“Slavery in Early Mexico: A Dataset Identifying the Enslaved Persons on the Estates of Hernando Cortés”

A public humanities project co-directed by Norah Gharala and Guillermo de los Reyes and co-authored with Celso Mendoza, Tara Georgeson, and Jaden Urdiales, and featuring a commission by muralist Ignacio Sanchez.

Among the countless Nahua people enslaved by Hernando Cortés and other conquistadors were young men, “in the prime of life,” and “beautiful women.” Book 12 of the sixteenth-century Florentine Codex detailed the capture of Indigenous women and men in Tenochtitlán (Mexico City) as it fell to Spanish control in the summer of 1521. Spanish men “took, picked out the beautiful women, with yellow bodies. And how some women got loose was that they covered their faces with mud and put on ragged blouses and skirts, clothing themselves all in rags. And some men were picked out, those who were strong and in the prime of life, and those who were barely youths, to run errands for them and be their errand boys, called their tlamacazque [priests, acolytes]. Then they burned some of them on the mouth [branded them]; some they branded on the cheeks, some on the mouth.” This description was written in Nahuatl, a language of central Mexico, and Castilian, and then translated by scholar James Lockhart. What became of those adults and children after 1521? How might we remember them five centuries later?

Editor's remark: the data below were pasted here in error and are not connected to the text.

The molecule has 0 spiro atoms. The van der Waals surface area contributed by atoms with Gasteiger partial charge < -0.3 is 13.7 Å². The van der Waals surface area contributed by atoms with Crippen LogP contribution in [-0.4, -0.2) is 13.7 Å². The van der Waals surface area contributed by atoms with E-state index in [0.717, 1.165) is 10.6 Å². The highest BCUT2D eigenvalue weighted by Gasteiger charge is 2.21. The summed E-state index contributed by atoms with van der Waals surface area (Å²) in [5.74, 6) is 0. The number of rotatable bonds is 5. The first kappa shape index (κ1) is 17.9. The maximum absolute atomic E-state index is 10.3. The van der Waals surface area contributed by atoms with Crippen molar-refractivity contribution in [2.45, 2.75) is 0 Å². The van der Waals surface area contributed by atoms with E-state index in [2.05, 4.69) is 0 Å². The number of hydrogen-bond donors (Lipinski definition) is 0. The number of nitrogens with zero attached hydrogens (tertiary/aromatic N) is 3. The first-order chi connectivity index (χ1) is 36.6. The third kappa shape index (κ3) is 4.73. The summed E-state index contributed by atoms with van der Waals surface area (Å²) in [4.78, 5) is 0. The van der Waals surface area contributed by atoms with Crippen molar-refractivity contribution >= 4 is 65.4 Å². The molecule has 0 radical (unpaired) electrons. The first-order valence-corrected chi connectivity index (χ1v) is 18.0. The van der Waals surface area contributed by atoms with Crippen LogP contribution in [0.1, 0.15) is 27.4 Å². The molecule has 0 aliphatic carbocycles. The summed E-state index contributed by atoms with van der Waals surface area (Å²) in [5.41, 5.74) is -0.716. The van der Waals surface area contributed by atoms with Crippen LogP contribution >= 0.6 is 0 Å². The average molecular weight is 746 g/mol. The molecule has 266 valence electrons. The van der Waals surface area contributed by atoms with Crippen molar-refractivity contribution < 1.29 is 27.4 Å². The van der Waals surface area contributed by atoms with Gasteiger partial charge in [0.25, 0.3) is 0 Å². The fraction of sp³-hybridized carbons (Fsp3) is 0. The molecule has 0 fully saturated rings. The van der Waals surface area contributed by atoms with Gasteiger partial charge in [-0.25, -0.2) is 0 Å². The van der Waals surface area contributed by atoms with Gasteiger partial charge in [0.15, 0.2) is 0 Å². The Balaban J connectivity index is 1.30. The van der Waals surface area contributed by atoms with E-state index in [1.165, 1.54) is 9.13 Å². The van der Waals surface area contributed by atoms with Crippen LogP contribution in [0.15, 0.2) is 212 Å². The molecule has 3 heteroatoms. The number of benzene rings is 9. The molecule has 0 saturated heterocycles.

Taking Nahua captives described in the sixteenth-century Florentine Codex on Folio 82v. Image credit: Early Nahuatl Library from University of Oregon and World Digital Library

This project, “Slavery in Early Mexico: A Dataset Identifying the Enslaved Persons on the Estates of Hernando Cortés,” consists of a dataset of personal names and descriptions of African and Indigenous people who were enslaved on the estates of Hernando Cortés. Drs. N. L. A. Gharala and Guillermo de los Reyes conceived of this project in 2020 with this support of a Grant to Enhance Research on Racism at the University of Houston. Following the quincentenary of the end of the Spanish war on the Aztecs (or the Conquest of Mexico), our research group has published a list of brief archival mentions of people who lived through this period of violence and turmoil. Using the spreadsheet and accompanying codebook in the Texas Data Repository, anyone can download this information and learn more about enslaved people recorded by scribes in the 1540s. Their labor enriched the conquistador Hernando Cortés, and thus their names are preserved in some of the foundational documents of Mexican history.

Number 99 on this list of human beings reads, “Another enslaved Indian woman who said she was called Ysabel Ychimalma from Tepeaca and forty years of age.” From Image 313 of FamilySearch film number 7988381 from the Mexican National Archive’s Hospital de Jesús section, legajo 28.